The role of physical activity
Lack of confidence, not knowing what’s safe, and fear of aggravating the condition are often the biggest obstacles when it comes to physical activity for people with chronic conditions. However, experts agree that physical activity improves health, quality of life, and may actually reverse the progression of some chronic conditions.
If you have a chronic condition that limits your ability to exercise regularly, here are a few tips to help you get active.
1. Get support
To build your confidence and understanding of how to exercise safety with a chronic condition, work with a health professional that understands how to exercise safely and understands your condition. Physiotherapists are uniquely qualified to design exercise programs specifically geared to your condition.
2. Find the right environment
Find an environment where you feel safe, can build confidence and experience early success. This could be a community centre, a health-care facility, a pool or fitness facility or even a group exercise and education program for people with a specific condition. The point is to find an environment where you feel comfortable and not intimidated.
3. Create structure
Having pre-set structures will help support you in staying active. Set goals that are important to you and that you are confident you can achieve in the short term. Identify possible barriers that may block you from achieving your goals. Identify time, place and activities that will work for you and your life.
4. Get social
Share your goals with others who will be supportive. Enlist family members, friends, co-workers, pets, etc. to exercise with. Consider joining a support group of other people with chronic diseases.
How a physiotherapist can help
A physiotherapist will be able to help you understand the diagnosis and how it may affect your life, what immediate steps you can take to manage the disease and give you recommendations to assist you to develop lifelong strategies to live the life you want.
You may also be referred to a specific program such as cardiac or respiratory rehabilitation where a physiotherapist will work with you as you learn ways to increase your endurance and strength in a safe and supervised environment.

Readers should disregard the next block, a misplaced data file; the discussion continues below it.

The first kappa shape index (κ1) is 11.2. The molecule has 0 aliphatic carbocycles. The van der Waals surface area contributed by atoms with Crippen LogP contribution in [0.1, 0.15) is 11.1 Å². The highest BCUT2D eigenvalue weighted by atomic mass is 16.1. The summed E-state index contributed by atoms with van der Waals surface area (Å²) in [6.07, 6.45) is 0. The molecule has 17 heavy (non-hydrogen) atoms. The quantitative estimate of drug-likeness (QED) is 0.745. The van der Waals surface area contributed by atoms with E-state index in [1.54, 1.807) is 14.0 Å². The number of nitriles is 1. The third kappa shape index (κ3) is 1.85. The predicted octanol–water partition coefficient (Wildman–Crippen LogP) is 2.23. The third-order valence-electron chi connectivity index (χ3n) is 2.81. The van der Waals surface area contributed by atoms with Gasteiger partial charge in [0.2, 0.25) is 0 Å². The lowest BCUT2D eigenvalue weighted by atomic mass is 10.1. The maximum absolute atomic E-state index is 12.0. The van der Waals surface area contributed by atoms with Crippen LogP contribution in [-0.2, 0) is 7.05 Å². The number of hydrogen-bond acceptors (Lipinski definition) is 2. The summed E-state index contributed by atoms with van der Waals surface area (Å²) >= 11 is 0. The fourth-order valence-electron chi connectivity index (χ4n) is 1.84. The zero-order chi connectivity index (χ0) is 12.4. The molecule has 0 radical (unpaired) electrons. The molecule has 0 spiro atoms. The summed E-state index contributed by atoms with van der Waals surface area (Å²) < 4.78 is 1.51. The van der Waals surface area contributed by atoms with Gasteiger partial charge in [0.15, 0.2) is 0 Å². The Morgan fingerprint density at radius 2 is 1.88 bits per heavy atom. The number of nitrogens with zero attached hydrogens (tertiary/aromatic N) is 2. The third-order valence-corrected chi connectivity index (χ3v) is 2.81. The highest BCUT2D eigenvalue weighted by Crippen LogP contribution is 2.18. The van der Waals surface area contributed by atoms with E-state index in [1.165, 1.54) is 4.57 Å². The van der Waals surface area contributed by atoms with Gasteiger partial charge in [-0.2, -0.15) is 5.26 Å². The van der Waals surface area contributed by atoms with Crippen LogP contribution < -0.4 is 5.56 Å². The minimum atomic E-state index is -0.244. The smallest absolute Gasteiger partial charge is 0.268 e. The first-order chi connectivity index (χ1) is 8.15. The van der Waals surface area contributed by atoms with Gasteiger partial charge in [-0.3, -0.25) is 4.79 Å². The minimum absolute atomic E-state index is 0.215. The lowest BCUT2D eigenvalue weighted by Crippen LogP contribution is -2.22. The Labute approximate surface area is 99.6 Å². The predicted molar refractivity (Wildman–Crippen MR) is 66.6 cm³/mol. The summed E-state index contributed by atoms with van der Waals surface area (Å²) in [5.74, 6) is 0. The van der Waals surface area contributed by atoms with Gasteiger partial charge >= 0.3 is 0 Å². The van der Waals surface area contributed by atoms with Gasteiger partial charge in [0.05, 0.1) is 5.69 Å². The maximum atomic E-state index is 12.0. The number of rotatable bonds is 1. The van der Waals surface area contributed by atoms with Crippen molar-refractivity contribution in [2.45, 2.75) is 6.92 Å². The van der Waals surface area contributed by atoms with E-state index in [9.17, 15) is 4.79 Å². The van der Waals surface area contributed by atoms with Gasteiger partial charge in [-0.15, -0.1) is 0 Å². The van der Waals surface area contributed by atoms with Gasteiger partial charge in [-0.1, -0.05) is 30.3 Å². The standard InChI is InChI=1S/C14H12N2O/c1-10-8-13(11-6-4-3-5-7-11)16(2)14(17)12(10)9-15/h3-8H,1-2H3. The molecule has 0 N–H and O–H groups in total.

A physiotherapist can be a source of motivation, guidance and problem solving during the ups and downs of managing your journey through life with a chronic disease.
Alberta Health Services. Chronic Disease Management resource center. Available at: https://www.albertahealthservices.ca/info/page11934.aspx . Accessed Jan 18, 2018.
5 Mirolla, M. (2004). The cost of chronic disease in Canada. Ottawa, ON: Chronic Disease Prevention Alliance of Canada. Available at: http://www.gpiatlantic.org/pdf/health/chroniccanada.pdf Accessed Feb 16, 2018.
World Health Organization. Health topics: Noncommunicable diseases. Available at: http://www.who.int/topics/noncommunicable_diseases/en/ . Accessed Jan 18, 2018
Auditor General of Alberta. Report of the Auditor General of Alberta: Health-Chronic Disease Management. September 2014. Available at: https://www.oag.ab.ca/webfiles/reports/OAGSept2014Report.pdf Accessed Jan 18, 2018.
Barlow J, Wright C, Sheasby J, Turner A, Hainsworth J. Self-management approaches for people with chronic conditions: a review. Patient Education and Counseling 48 (2002) 177-187.
Self-management support for Canadians with chronic health conditions: A focus for primary health care. 2012. Available at: http://www.selfmanagementbc.ca/uploads/HCC_SelfManagementReport_FA.pdf Accessed Feb 16, 2018
Pedersen BK, Saltin B. Evidence for prescribing exercise as therapy in chronic disease. Scand J Med Sci Sports 2006: 16 (Suppl.1) 3-63.